The five percent rate reduction authorized by the council is in addition to the lower electric rates that TMU has for the winter months; beginning in November.

The Trenton City Council last night adopted five ordinances and a resolution, approved demolition of four houses, and heard several reports.

The resolution shows the city of Trenton’s support of the Main Street approach to stimulate economic development and preservation for downtown Trenton. An agreement was given to Asplundh Tree Expert for tree trimming around the electric lines at a cost of UP to $24,000.

An agreement was approved with Burns and McDonnel for changes in the progressive design-build wastewater projects, specifically for the headworks phase. The engineering firm listed the cost of their services at $240,000.

Approval was given by ordinance to Larkin, Lamp, and Rynearson to engineer waterline improvements on 8th, 9th, and Kumler Streets for $21,500.

An ordinance was adopted allowing the city to be reimbursed via the Department of Conservation grant for two Promatic trap machines for use at the Trenton trap and skeet range. The cost for the replacement machines comes in at $13,146.

The council voted to release all city interest in the plat known as the Crimson Heights sub-division in eastern Trenton. It was platted with the recorder of deeds in Grundy county in April 1999 but was never developed.

An announcement was made that Larry Smith has been promoted to police lieutenant and assistant chief. Jeff Spencer has resigned as a police officer effective Thursday.

Councilman Larry Crawford questioned the council decision from two weeks ago in awarding a bid of nearly $50,000 to D R Petroleum of Chillicothe for installing fuel lines at the north TMU substation. Crawford did not attend the council meeting then. His motion last night to re-visit the decision passed unanimously. Administrator Ron Urton is to check with the company to see if they’ve started any work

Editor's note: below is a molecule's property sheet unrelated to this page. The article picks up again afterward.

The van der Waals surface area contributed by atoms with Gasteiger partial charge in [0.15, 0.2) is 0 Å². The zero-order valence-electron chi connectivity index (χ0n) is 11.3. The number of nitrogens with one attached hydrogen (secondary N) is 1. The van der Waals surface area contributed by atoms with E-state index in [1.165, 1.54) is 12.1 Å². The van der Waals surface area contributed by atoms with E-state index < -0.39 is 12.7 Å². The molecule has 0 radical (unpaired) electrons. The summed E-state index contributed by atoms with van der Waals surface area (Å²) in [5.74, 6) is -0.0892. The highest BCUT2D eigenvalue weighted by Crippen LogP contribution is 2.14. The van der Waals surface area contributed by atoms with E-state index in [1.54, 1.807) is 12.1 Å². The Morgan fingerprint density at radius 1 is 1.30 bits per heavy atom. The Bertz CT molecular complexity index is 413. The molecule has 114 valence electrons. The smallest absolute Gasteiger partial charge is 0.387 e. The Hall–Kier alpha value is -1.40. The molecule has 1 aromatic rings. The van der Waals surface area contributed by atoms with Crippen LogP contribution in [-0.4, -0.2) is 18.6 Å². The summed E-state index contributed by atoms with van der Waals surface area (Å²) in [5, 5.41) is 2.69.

After talking with a salvage dealer and one other interested person, Urton recommended, and the council approved, posting the old 1985 ladder fire truck for an online auction via the Purple Wave website.

After action earlier in the evening by the Trenton Building and Nuisance Board, the city council approved the selection of Advanced Environmental of Belton for asbestos removal from four structures that are to be torn down. Six companies submitted bids.

Three of the owners are working with the city to have structures demolished and pay all but $1,750 apiece on the cost. These are at 1402 East 9th (Greg Freeman), 1502 Day (Danny Stevens), and 119 Kavanaugh (David Johnson). The other location to be torn down entirely at city expense is within a block from city hall and include 111 West 11th Street (Tammy Posey).

The total amount the city is spending to go toward demolition and asbestos abatement is $14,803, which is under the budgeted figure of $20,000. 402 East 12th Street remains on the demolition list for next time as there were not enough funds left to have it taken down this year.